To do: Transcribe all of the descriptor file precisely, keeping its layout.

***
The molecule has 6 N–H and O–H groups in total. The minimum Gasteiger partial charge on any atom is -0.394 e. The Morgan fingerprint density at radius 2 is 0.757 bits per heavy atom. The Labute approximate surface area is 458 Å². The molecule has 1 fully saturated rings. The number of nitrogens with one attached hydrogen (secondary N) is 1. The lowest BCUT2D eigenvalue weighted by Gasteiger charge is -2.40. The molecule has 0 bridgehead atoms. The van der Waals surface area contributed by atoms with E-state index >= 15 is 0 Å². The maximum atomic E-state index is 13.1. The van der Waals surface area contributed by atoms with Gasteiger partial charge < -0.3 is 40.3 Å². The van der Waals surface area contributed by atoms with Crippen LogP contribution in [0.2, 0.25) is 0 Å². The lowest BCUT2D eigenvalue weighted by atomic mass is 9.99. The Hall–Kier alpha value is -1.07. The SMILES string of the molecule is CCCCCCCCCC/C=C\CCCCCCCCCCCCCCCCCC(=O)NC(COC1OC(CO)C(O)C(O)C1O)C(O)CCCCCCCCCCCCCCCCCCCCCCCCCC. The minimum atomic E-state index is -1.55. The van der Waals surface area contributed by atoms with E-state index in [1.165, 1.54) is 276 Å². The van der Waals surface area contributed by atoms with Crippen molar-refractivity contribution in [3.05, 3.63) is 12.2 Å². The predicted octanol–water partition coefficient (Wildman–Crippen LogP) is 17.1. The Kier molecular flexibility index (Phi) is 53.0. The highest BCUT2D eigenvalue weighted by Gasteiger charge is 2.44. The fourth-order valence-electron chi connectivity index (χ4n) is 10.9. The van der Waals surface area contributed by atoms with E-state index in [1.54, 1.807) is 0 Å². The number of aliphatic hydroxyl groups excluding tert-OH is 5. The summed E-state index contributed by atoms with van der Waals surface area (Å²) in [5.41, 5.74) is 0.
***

The molecule has 6 N–H and O–H groups in total. The minimum Gasteiger partial charge on any atom is -0.394 e. The Morgan fingerprint density at radius 2 is 0.757 bits per heavy atom. The Labute approximate surface area is 458 Å². The molecule has 1 fully saturated rings. The number of nitrogens with one attached hydrogen (secondary N) is 1. The lowest BCUT2D eigenvalue weighted by Gasteiger charge is -2.40. The molecule has 0 bridgehead atoms. The van der Waals surface area contributed by atoms with E-state index >= 15 is 0 Å². The maximum atomic E-state index is 13.1. The van der Waals surface area contributed by atoms with Gasteiger partial charge < -0.3 is 40.3 Å². The van der Waals surface area contributed by atoms with Crippen LogP contribution in [0.2, 0.25) is 0 Å². The lowest BCUT2D eigenvalue weighted by atomic mass is 9.99. The Hall–Kier alpha value is -1.07. The SMILES string of the molecule is CCCCCCCCCC/C=C\CCCCCCCCCCCCCCCCCC(=O)NC(COC1OC(CO)C(O)C(O)C1O)C(O)CCCCCCCCCCCCCCCCCCCCCCCCCC. The minimum atomic E-state index is -1.55. The van der Waals surface area contributed by atoms with E-state index in [1.165, 1.54) is 276 Å². The van der Waals surface area contributed by atoms with Crippen molar-refractivity contribution in [3.05, 3.63) is 12.2 Å². The predicted octanol–water partition coefficient (Wildman–Crippen LogP) is 17.1. The Kier molecular flexibility index (Phi) is 53.0. The highest BCUT2D eigenvalue weighted by Gasteiger charge is 2.44. The fourth-order valence-electron chi connectivity index (χ4n) is 10.9. The van der Waals surface area contributed by atoms with E-state index in [1.54, 1.807) is 0 Å². The number of aliphatic hydroxyl groups excluding tert-OH is 5. The summed E-state index contributed by atoms with van der Waals surface area (Å²) in [5.41, 5.74) is 0.